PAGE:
Using Food to Combat Inflammation
By Stephen R. Farris
Did you know that what you eat can affect you if you suffer from arthritis? Recent long-period studies indicate that by eating healthier, and certain types of foods, can help reduce inflammation in arthritis sufferers.
There are many forms of arthritis with the most common type known as osteoarthritis. In addition to osteoarthritis, there are other forms such as rheumatoid, psoriatic, juvenile idiopathic, gout, lupus, and ankylosing spondylitis.
At any given time, inflammation can occur and cause pain and stiffness in the joints and muscles, leaving you with a helpless feeling. Even though it's the body's natural form of defense against bacteria and assists in the healing process of wounds, long periods of inflammation can produce chronic symptoms that have an adverse effect, especially in the case of the nearly 23 percent of Americans that suffer from arthritis.
Medication is usually prescribed to help fight against inflammation when it reaches that level, however, pills or liquid medicine can become addictive. The good news is there are natural ways that can help bring relief, and one way is from our diet.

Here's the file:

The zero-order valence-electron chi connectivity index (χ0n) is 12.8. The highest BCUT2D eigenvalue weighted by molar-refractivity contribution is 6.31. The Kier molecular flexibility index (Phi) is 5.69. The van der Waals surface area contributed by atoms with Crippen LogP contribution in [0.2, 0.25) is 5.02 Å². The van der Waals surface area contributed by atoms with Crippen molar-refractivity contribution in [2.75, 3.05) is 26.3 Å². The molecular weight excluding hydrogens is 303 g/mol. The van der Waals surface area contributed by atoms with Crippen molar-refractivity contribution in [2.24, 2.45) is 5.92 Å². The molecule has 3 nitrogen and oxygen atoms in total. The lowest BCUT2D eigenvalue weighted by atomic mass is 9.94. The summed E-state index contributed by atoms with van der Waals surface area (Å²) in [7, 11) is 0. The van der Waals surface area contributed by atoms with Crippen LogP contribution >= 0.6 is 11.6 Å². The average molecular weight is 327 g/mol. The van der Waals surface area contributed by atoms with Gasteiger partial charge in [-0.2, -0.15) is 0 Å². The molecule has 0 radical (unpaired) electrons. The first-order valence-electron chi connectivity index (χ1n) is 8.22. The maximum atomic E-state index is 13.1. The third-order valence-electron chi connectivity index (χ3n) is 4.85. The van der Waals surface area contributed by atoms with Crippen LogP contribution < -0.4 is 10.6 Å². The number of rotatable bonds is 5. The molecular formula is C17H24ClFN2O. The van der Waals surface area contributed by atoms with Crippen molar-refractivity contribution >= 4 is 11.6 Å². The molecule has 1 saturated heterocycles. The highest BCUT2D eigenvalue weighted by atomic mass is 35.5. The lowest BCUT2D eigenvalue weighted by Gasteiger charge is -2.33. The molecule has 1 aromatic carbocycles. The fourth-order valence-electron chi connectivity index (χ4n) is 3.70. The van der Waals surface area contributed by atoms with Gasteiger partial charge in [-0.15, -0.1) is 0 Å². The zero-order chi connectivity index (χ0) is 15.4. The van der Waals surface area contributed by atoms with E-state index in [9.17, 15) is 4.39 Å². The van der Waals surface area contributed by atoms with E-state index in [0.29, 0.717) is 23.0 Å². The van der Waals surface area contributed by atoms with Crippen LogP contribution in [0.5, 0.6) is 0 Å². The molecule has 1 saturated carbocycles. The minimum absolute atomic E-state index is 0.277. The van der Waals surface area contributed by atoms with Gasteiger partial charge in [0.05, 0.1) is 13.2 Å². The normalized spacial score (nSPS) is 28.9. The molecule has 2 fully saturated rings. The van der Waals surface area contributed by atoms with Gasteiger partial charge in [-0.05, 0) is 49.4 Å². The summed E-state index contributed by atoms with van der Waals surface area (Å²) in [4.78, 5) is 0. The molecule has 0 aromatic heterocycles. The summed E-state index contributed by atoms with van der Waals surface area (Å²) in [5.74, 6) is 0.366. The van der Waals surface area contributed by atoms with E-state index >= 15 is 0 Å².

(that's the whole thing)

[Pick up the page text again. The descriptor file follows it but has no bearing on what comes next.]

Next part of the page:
What Can Food Do?
- Number one, food can -- as pointed out above -- reduce inflammation levels in the body
- Help with weight management and maintenance
- Help tissue become more healthy and help in the healing process
Foods You Can Eat
- Unsaturated fats - Such as avocado oil, olive oil, and oil from nuts and seeds.
- Omega-3 fatty acids - Those include oily fish, sardines, salmon, and herring to name a few.
- Fruits and vegetables - Green leafy veggies, onions, garlic, squash, sweet potatoes, citrus fruits, such as oranges, strawberries, kiwis, etc.
Foods You Should Avoid
- Inflammatory fats - Omega-6 fatty acids, saturated fats, trans fats. While not harmful in small amounts, it has been noted through research that Americans consume more than they should in these types of fats.
- Sugars - Soft drinks, breakfast cereals, and sauces usually have higher sugar content than other types of foods. Always check the labels to see how much they have.
- Nightshades - These are vegetables such as tomatoes, bell peppers, chili peppers, potatoes, and eggplant; they contain a compound called solanine, which can trigger arthritis pain, according to research.
If you suffer from arthritis and have frequent inflammation that lingers for long periods, check with your doctor or chiropractor to find out about the nutritional benefits in combating it through healthy eating.
To learn more about your health, wellness and fitness, see your local chiropractor at The Joint Chiropractic in Lake Mary, Fla.